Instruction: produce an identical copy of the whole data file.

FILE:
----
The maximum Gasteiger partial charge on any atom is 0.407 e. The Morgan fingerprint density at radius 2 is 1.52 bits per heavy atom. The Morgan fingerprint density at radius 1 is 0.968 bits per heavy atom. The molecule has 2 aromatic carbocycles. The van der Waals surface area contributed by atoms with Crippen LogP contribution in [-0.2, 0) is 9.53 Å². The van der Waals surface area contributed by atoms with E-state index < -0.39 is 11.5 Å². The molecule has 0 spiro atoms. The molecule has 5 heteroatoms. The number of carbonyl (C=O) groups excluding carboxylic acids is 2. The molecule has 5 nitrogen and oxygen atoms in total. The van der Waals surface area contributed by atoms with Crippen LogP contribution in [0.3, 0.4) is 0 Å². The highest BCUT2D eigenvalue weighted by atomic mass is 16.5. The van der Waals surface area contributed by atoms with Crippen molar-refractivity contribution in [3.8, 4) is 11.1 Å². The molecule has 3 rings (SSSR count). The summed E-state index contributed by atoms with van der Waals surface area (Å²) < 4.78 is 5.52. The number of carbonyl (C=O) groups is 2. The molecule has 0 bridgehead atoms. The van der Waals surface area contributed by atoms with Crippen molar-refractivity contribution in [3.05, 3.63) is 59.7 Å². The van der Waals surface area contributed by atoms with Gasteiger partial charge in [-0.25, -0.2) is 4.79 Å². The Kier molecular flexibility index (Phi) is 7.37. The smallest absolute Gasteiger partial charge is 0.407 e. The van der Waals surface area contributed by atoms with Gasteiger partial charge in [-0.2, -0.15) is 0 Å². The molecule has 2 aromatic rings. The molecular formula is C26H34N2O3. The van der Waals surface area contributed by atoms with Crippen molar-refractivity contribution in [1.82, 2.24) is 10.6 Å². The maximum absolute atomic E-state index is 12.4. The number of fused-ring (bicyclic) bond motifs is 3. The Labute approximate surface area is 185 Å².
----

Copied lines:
The maximum Gasteiger partial charge on any atom is 0.407 e. The Morgan fingerprint density at radius 2 is 1.52 bits per heavy atom. The Morgan fingerprint density at radius 1 is 0.968 bits per heavy atom. The molecule has 2 aromatic carbocycles. The van der Waals surface area contributed by atoms with Crippen LogP contribution in [-0.2, 0) is 9.53 Å². The van der Waals surface area contributed by atoms with E-state index < -0.39 is 11.5 Å². The molecule has 0 spiro atoms. The molecule has 5 heteroatoms. The number of carbonyl (C=O) groups excluding carboxylic acids is 2. The molecule has 5 nitrogen and oxygen atoms in total. The van der Waals surface area contributed by atoms with Crippen LogP contribution in [0.3, 0.4) is 0 Å². The highest BCUT2D eigenvalue weighted by atomic mass is 16.5. The van der Waals surface area contributed by atoms with Crippen molar-refractivity contribution in [3.8, 4) is 11.1 Å². The molecule has 3 rings (SSSR count). The summed E-state index contributed by atoms with van der Waals surface area (Å²) < 4.78 is 5.52. The number of carbonyl (C=O) groups is 2. The molecule has 0 bridgehead atoms. The van der Waals surface area contributed by atoms with Crippen molar-refractivity contribution in [3.05, 3.63) is 59.7 Å². The van der Waals surface area contributed by atoms with Gasteiger partial charge in [-0.25, -0.2) is 4.79 Å². The Kier molecular flexibility index (Phi) is 7.37. The smallest absolute Gasteiger partial charge is 0.407 e. The van der Waals surface area contributed by atoms with Gasteiger partial charge in [-0.2, -0.15) is 0 Å². The molecule has 2 aromatic rings. The molecular formula is C26H34N2O3. The van der Waals surface area contributed by atoms with Crippen molar-refractivity contribution in [1.82, 2.24) is 10.6 Å². The maximum absolute atomic E-state index is 12.4. The number of fused-ring (bicyclic) bond motifs is 3. The Labute approximate surface area is 185 Å².